• the calls to be assessed are randomly selected;
  • assessors verify that all necessary quality checks have been carried out;
  • consistent quality assurance processes are applied to all calls received; and
  • assessments are calibrated on a regular basis to ensure consistency.

Inland Revenue has improved the quality-assurance process by:

  • using a new call-recording platform to randomly sample calls;
  • recently introducing an assessment tool to highlight assessments awaiting completion; and
  • putting in place a process to check the consistency of call assessments.

The quality-assurance process that operates within Inland Revenue’s contact centres does not extend to all calls that are received by the contact centre during busy times of the year, because calls answered by staff who provide supplementary assistance during these busy periods are not recorded. It is therefore difficult to know whether these calls are answered to the same standard as calls answered by permanent contact centre staff. Inland Revenue told us that it has implemented a range of mitigations to support staff who assist with the contact centres’ busy periods, to reduce the risk of call responses not providing accurate and helpful advice during those periods. In our view, Inland Revenue still needs to consider how to put in place a consistent quality-assurance process for all calls through its 0800 numbers, including calls answered by staff who assist during busy periods.

Actions to better enable contact centre staff to give accurate and relevant information to taxpayers

In 2011, we recommended that Inland Revenue update the telephone scripts its staff use, clearly set out the information that must be provided to taxpayers, and consider how that information should be best delivered to taxpayers.

Inland Revenue has changed its processes and systems that help to ensure that contact centre staff give accurate and relevant information to taxpayers. In particular:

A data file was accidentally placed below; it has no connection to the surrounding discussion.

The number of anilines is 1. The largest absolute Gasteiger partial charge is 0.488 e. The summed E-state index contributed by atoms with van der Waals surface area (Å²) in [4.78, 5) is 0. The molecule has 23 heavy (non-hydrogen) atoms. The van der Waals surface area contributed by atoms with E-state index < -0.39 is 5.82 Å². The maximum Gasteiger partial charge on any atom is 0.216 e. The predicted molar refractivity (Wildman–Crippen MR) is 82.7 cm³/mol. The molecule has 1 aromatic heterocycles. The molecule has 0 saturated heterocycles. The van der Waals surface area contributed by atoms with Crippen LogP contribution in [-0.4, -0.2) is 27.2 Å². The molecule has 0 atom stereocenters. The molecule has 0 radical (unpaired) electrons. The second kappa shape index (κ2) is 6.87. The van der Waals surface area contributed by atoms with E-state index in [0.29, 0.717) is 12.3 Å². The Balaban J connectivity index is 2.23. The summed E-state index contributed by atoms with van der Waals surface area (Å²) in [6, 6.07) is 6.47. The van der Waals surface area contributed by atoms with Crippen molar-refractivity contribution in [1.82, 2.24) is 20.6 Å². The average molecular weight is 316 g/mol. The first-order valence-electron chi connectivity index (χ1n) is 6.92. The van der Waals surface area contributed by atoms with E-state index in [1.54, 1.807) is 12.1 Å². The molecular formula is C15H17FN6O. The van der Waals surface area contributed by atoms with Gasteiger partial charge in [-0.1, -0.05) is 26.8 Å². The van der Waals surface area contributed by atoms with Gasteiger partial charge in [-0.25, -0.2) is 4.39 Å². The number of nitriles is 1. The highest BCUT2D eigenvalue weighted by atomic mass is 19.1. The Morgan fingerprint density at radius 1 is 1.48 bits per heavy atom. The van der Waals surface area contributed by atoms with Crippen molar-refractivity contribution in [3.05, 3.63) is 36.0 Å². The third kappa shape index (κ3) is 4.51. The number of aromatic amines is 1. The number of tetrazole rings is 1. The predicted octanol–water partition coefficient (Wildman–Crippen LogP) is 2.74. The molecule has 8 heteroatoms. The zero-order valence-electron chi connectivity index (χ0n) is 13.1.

• a new database has replaced several different databases; and
  • staff have more flexibility when dealing with queries.

Contact centre staff now use one database, called Knowledge Base, to find information on topics when talking to taxpayers (staff previously had to use five databases). We were told that Knowledge Base is easy to use once staff become familiar with it. Knowledge Base is updated regularly in response to any changes (such as changes to legislation). Inland Revenue is working on improving the process for updating information.

Inland Revenue told us that, unless a staff member needs to read specific information to a taxpayer, contact centre staff have flexibility to directly answer a taxpayer’s question from both their own knowledge and Knowledge Base. Inland Revenue also told us that, if a script says to direct a taxpayer to a specific communication channel, the taxpayer is also given an alternative option. For example, a staff member might direct a taxpayer to either Inland Revenue’s website or an 0800 number. This is useful if the taxpayer does not have access to the Internet or to a landline telephone.

1: “Taxpayers” are individuals with tax obligations, whether or not they currently comply with those obligations.

2: The Business Transformation Programme is a major project that we will look at in future years. The integrated channel strategy defines which service delivery channels should be used to deliver particular services, sets out what needs to change within Inland Revenue to achieve the desired strategy, and helps channels to be managed in an integrated manner.

3: We have used the July 2012 to June 2013 information here because it covers the same period as the result for the percentage of people who find it easy to comply and who are aware of their obligations and entitlements. The latest publicly available result for July-September 2013 shows overall satisfaction has increased to 83% and 95% respectively.

4: We looked at these web pages because taxpayers who are self-employed or get rental income from property must file an IR3 every year.

5: A site is task oriented when it supports users to effectively and efficiently complete their tasks.

6: Crowdsourcing enlists the services of many people, either paid or unpaid, to provide information or input into a task, typically through the Internet.